5. Respiratory Examination: Chest movement satisfactory. There was no impairment of percussion noted. Auscultation revealed no impairment of air entry, no alteration in the breath sounds, and the absence of any adventitious sounds.

6. Alimentary-renal Examination: There was slight distention of the abdomen, due to increase in the gaseous content of the intestines. There was no evidence of ascites. The spleen was not palpable, nor was there any evidence of glandular enlargement. The liver was just palpable, one finger's breadth below the right costar margin, but there was no evidence of enlargement upwards. Urinalysis: no sugar or albumen present.

7. Skeletal Examination: The patient's rigidity limited the examination of joints. There was limitation of movement of the neck due to muscular hypertonus. The hypertonus was so marked in the lower dorsal and lumbar region as to produce rigidity of the spine. Attempts to move the joints passively stimulated involuntary contractures of the muscles. There was evidence of crepitus in both knee-joints.


The clinical record presented by this patient is that of an organic cerebral disorder, with predominant involvement of the frontal lobes and basal ganglia. The mental disintegration of the patient renders him incapable of comprehending his environment, and of reacting normally to it. He remains uniformly apathetic and disinterested, intellectually retarded to a very marked degree, and shows no evidence of spontaneous activity.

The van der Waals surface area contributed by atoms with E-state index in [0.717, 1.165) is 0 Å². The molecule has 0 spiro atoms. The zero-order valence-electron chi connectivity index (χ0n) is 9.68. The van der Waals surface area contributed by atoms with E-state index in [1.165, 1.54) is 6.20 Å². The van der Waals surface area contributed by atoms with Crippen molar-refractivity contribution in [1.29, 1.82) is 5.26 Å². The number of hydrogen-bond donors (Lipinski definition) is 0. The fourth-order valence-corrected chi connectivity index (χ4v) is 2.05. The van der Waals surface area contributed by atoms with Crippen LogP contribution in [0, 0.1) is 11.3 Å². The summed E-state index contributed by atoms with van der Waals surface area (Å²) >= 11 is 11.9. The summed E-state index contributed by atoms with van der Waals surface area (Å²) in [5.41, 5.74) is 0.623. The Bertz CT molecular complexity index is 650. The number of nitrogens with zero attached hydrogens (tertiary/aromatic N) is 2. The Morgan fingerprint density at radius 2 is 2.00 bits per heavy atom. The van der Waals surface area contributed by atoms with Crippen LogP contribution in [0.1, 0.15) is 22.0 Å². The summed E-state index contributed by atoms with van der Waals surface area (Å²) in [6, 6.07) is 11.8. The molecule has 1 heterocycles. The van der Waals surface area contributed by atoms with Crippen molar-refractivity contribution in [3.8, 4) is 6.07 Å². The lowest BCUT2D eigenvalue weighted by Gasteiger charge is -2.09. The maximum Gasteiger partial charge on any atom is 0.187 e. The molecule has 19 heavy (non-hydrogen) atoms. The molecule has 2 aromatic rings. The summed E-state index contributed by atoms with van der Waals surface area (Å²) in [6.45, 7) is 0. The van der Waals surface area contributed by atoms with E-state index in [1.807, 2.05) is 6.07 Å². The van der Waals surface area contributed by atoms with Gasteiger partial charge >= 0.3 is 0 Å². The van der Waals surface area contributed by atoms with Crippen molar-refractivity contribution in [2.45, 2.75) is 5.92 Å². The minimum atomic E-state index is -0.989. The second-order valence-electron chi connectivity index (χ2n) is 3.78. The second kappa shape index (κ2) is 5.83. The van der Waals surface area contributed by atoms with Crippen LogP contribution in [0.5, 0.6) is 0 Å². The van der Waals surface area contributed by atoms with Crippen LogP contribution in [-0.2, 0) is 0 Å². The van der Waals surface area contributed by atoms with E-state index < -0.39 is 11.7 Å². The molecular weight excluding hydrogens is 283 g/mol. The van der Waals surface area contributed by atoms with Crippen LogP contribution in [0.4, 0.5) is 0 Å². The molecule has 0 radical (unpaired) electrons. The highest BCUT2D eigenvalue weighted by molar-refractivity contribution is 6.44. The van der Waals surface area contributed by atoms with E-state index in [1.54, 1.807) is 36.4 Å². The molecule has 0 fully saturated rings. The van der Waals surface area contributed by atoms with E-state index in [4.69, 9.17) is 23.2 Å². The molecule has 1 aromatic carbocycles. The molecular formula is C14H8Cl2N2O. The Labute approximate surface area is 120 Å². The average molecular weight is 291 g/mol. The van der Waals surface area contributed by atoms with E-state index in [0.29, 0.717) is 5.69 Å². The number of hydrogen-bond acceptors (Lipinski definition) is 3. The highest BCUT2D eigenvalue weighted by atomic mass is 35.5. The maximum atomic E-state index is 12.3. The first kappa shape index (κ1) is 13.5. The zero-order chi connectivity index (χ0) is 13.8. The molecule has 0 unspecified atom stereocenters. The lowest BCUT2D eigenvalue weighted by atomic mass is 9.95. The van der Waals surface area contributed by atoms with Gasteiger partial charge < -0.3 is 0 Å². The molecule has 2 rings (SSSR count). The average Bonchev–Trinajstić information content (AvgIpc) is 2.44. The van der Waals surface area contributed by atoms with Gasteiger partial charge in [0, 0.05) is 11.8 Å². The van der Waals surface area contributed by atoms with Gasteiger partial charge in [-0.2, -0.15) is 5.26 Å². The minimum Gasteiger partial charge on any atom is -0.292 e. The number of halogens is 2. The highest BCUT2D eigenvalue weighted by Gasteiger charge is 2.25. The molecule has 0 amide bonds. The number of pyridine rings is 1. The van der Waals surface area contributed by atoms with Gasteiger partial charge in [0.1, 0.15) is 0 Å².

The above findings are such as are found in the degenerative changes associated with senility. The findings in the visceral organs are likewise compatible with the diagnosis of senile degeneration.

The clinical course, from the evidence obtained, has been that of a gradual decline over a period of years, with more rapid deterioration during the past year. Such deterioration will continue, and would be rapidly accelerated, with immediate danger to the patient's life, were he to be moved from his present location.


Senile degeneration of the brain tissues, selectively affecting the frontal lobes of the cerebral cortex and the basal ganglia, with associated senile degeneration of the visceral organs.

Brigadier, O.B.E., M.D., M.Sc., F.R.C.P., Con
sulting Physician, British Army of the Rhine
M.D., Professor of the Paris Faculty of Medi
cine, Expert of the Tribunal
M.D., Professor of Medicine, Medical Institute of Moscow, Chief Internist, Commissariat of Public Health U.S.S.R.
M.D., Emeritus Professor of Neurology, Medical Inst. of Moscow; Member, Academy of Medical Sciences, U.S.S.R.
M.D., Professor of Psychiatry. Medical Institute of Moscow.
Major, Medical Corps, Neuropsychiatrist,
Army of the United States


(*) At Meeting of the International Military Tribunal on 30 October 1945 "It was agreed that a committee of four medical officers, one appointed by each member of the Tribunal, be sent, if the Committee of Prosecutors made no objection, to examine Krupp and that they be empowered to employ specialists if necessary." The report of the Medical Commission was presented 7 November 1945. Return to the Text

Previous Document Volume 1 Contents Next Document

127 Wall Street, New Haven, CT 06511.